• DJ

    Interesting technology. There are just a couple of problems. From Wikipedia:

    “[T]he gas itself is caustic and can cause serious health damage. The United States Occupational Safety and Health Administration (OSHA) has set a 15-minute exposure limit for gaseous ammonia of 35 ppm by volume in the environmental air and an 8-hour exposure limit of 25 ppm by volume. Exposure to very high concentrations of gaseous ammonia can result in lung damage and death.” This would make filling th tank (and traffic accidents) problematic.

    “Because NH3 boils at -33 °C, the liquid must be stored under pressure or at low temperature.” So those “tanks” in the back of the truck aren’t just extra liquid tanks.

    On the upside: “Ammonia does not burn readily or sustain combustion, except under narrow fuel to air mixtures from 15-25% air.” So explosions are not likely, even in tanker trucks carrying the stuff. Toxicity is its major pitfall.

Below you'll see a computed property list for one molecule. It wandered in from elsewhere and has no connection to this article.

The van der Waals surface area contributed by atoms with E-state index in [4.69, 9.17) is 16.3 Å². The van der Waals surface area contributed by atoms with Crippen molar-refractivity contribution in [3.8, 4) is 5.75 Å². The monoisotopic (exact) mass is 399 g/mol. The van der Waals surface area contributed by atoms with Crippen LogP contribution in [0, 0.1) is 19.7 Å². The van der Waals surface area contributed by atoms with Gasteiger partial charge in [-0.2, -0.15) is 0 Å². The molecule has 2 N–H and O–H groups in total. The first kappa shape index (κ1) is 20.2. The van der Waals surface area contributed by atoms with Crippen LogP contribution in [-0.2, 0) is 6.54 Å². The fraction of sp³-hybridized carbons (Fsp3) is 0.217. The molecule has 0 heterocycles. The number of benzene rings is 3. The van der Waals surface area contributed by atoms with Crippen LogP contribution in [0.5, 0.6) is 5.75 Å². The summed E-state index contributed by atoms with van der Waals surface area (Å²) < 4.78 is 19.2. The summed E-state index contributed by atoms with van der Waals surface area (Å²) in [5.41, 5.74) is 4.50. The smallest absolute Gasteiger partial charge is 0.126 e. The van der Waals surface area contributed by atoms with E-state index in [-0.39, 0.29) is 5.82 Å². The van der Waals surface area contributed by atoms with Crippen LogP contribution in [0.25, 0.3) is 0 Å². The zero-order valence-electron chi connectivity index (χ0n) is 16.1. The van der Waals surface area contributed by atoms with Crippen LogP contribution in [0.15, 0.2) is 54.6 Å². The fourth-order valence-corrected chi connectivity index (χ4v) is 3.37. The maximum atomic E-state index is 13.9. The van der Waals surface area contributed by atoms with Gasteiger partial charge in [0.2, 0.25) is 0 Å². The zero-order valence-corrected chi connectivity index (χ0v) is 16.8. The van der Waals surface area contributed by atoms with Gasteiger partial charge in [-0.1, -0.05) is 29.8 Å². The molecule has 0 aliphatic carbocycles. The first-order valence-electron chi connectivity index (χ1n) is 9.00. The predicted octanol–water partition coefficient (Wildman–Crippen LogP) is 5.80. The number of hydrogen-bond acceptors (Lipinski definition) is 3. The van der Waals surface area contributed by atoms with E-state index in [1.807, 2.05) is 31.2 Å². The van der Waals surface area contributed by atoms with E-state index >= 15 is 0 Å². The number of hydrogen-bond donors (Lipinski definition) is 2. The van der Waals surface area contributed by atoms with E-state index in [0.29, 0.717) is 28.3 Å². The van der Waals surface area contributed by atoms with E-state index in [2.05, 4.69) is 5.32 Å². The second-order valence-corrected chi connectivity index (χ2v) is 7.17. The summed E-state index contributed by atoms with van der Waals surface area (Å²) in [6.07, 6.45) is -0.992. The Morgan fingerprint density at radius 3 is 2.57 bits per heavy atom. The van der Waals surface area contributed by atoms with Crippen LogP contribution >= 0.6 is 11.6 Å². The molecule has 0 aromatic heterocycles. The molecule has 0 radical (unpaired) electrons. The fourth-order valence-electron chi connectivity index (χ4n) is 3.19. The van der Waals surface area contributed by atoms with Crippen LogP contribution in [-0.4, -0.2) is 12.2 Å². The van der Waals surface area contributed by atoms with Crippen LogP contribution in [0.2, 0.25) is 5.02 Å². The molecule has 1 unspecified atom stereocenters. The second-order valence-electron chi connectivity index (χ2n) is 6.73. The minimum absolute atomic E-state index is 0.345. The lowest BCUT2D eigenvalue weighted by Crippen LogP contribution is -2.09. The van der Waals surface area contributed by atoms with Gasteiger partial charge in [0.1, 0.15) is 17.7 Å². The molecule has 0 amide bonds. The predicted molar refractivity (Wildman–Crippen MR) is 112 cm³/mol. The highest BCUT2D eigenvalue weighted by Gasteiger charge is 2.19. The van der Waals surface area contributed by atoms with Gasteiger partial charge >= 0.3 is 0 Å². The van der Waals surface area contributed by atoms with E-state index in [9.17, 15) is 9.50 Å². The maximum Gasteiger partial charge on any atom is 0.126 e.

Also ammonia is made from hydrogen. At present, the source of this hydrogen is most often natural gas (methane). But H2 can also be made through electrolysis of water as a storage device for alternative energy sources such as solar, wind, and tide. The energy efficiency of any of these processes was not explored in the article.

  • Joe Hartley

    Caustic doesn’t begin to express it. Ammonia rips the hydrogen right off of water and lets free 0H radicals circulate. Imagine breathing in caustic lye, as well as having it all over your skin, if there’s an accident.

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